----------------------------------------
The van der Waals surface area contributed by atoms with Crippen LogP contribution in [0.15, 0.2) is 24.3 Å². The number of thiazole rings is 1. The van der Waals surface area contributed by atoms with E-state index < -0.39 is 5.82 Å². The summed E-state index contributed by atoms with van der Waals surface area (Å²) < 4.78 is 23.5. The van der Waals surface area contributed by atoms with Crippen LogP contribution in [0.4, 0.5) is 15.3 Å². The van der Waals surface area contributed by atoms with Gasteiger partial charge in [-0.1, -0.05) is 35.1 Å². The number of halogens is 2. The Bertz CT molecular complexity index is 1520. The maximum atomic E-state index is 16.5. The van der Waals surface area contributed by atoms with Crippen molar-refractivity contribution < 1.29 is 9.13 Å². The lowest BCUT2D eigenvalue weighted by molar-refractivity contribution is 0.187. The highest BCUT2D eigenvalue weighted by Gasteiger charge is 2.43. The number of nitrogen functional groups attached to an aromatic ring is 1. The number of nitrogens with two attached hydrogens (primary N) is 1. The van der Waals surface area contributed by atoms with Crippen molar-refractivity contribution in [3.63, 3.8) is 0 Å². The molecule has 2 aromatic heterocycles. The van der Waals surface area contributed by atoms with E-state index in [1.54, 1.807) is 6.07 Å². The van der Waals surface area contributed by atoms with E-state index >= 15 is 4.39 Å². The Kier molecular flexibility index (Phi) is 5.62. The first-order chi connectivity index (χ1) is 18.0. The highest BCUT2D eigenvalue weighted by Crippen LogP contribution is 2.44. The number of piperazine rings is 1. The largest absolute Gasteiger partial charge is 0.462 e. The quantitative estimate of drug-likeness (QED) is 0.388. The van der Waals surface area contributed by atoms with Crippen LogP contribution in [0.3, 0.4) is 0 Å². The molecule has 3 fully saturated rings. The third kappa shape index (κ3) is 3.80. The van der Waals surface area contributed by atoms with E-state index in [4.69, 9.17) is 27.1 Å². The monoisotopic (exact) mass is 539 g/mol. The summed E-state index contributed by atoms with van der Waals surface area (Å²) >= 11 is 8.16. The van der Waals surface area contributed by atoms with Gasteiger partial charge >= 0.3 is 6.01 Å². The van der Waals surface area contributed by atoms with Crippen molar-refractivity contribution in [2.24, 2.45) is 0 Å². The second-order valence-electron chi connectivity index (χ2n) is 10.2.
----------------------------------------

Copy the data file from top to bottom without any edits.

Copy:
The van der Waals surface area contributed by atoms with Crippen LogP contribution in [0.15, 0.2) is 24.3 Å². The number of thiazole rings is 1. The van der Waals surface area contributed by atoms with E-state index < -0.39 is 5.82 Å². The summed E-state index contributed by atoms with van der Waals surface area (Å²) < 4.78 is 23.5. The van der Waals surface area contributed by atoms with Crippen LogP contribution in [0.4, 0.5) is 15.3 Å². The van der Waals surface area contributed by atoms with Gasteiger partial charge in [-0.1, -0.05) is 35.1 Å². The number of halogens is 2. The Bertz CT molecular complexity index is 1520. The maximum atomic E-state index is 16.5. The van der Waals surface area contributed by atoms with Crippen molar-refractivity contribution < 1.29 is 9.13 Å². The lowest BCUT2D eigenvalue weighted by molar-refractivity contribution is 0.187. The highest BCUT2D eigenvalue weighted by Gasteiger charge is 2.43. The number of nitrogen functional groups attached to an aromatic ring is 1. The number of nitrogens with two attached hydrogens (primary N) is 1. The van der Waals surface area contributed by atoms with Crippen molar-refractivity contribution in [3.63, 3.8) is 0 Å². The molecule has 2 aromatic heterocycles. The van der Waals surface area contributed by atoms with E-state index in [1.54, 1.807) is 6.07 Å². The van der Waals surface area contributed by atoms with E-state index >= 15 is 4.39 Å². The Kier molecular flexibility index (Phi) is 5.62. The first-order chi connectivity index (χ1) is 18.0. The highest BCUT2D eigenvalue weighted by Crippen LogP contribution is 2.44. The number of piperazine rings is 1. The largest absolute Gasteiger partial charge is 0.462 e. The quantitative estimate of drug-likeness (QED) is 0.388. The van der Waals surface area contributed by atoms with Crippen LogP contribution in [0.3, 0.4) is 0 Å². The molecule has 3 fully saturated rings. The third kappa shape index (κ3) is 3.80. The van der Waals surface area contributed by atoms with E-state index in [4.69, 9.17) is 27.1 Å². The monoisotopic (exact) mass is 539 g/mol. The summed E-state index contributed by atoms with van der Waals surface area (Å²) >= 11 is 8.16. The van der Waals surface area contributed by atoms with Gasteiger partial charge >= 0.3 is 6.01 Å². The van der Waals surface area contributed by atoms with Crippen molar-refractivity contribution in [2.24, 2.45) is 0 Å². The second-order valence-electron chi connectivity index (χ2n) is 10.2.